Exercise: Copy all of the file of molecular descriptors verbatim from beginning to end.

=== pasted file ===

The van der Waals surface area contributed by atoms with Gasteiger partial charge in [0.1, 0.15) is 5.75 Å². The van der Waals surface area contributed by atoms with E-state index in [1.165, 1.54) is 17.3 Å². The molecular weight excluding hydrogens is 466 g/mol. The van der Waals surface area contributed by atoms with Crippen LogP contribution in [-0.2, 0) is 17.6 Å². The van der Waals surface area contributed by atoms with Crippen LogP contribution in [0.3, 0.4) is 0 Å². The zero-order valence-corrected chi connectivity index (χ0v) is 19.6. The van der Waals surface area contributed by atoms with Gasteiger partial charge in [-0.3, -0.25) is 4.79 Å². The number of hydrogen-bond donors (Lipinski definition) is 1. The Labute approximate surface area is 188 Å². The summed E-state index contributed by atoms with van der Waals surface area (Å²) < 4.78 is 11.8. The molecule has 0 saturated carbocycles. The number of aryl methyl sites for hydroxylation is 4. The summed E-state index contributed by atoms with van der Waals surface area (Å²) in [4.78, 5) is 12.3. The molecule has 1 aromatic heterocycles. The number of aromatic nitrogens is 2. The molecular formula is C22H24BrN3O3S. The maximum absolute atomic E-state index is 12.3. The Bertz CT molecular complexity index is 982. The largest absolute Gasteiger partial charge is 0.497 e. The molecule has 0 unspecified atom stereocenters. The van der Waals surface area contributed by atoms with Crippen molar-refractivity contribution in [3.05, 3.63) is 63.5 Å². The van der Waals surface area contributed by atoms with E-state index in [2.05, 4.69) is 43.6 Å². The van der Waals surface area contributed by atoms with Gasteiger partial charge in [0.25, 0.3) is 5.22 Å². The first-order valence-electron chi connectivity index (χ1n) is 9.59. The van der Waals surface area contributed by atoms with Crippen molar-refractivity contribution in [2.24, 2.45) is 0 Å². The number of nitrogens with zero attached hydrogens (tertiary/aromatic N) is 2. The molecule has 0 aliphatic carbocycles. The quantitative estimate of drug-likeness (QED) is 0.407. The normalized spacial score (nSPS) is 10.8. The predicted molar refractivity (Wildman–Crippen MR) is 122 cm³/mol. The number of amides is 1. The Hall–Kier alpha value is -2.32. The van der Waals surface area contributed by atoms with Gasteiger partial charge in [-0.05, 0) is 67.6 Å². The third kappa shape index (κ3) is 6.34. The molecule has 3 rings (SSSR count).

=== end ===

The van der Waals surface area contributed by atoms with Gasteiger partial charge in [0.1, 0.15) is 5.75 Å². The van der Waals surface area contributed by atoms with E-state index in [1.165, 1.54) is 17.3 Å². The molecular weight excluding hydrogens is 466 g/mol. The van der Waals surface area contributed by atoms with Crippen LogP contribution in [-0.2, 0) is 17.6 Å². The van der Waals surface area contributed by atoms with Crippen LogP contribution in [0.3, 0.4) is 0 Å². The zero-order valence-corrected chi connectivity index (χ0v) is 19.6. The van der Waals surface area contributed by atoms with Gasteiger partial charge in [-0.3, -0.25) is 4.79 Å². The number of hydrogen-bond donors (Lipinski definition) is 1. The Labute approximate surface area is 188 Å². The summed E-state index contributed by atoms with van der Waals surface area (Å²) < 4.78 is 11.8. The molecule has 0 saturated carbocycles. The number of aryl methyl sites for hydroxylation is 4. The summed E-state index contributed by atoms with van der Waals surface area (Å²) in [4.78, 5) is 12.3. The molecule has 1 aromatic heterocycles. The number of aromatic nitrogens is 2. The molecular formula is C22H24BrN3O3S. The maximum absolute atomic E-state index is 12.3. The Bertz CT molecular complexity index is 982. The largest absolute Gasteiger partial charge is 0.497 e. The molecule has 0 unspecified atom stereocenters. The van der Waals surface area contributed by atoms with Crippen molar-refractivity contribution in [3.05, 3.63) is 63.5 Å². The van der Waals surface area contributed by atoms with E-state index in [2.05, 4.69) is 43.6 Å². The van der Waals surface area contributed by atoms with Gasteiger partial charge in [0.25, 0.3) is 5.22 Å². The first-order valence-electron chi connectivity index (χ1n) is 9.59. The van der Waals surface area contributed by atoms with Crippen molar-refractivity contribution in [2.24, 2.45) is 0 Å². The number of nitrogens with zero attached hydrogens (tertiary/aromatic N) is 2. The molecule has 0 aliphatic carbocycles. The quantitative estimate of drug-likeness (QED) is 0.407. The normalized spacial score (nSPS) is 10.8. The predicted molar refractivity (Wildman–Crippen MR) is 122 cm³/mol. The number of amides is 1. The Hall–Kier alpha value is -2.32. The van der Waals surface area contributed by atoms with Gasteiger partial charge in [-0.05, 0) is 67.6 Å². The third kappa shape index (κ3) is 6.34. The molecule has 3 rings (SSSR count).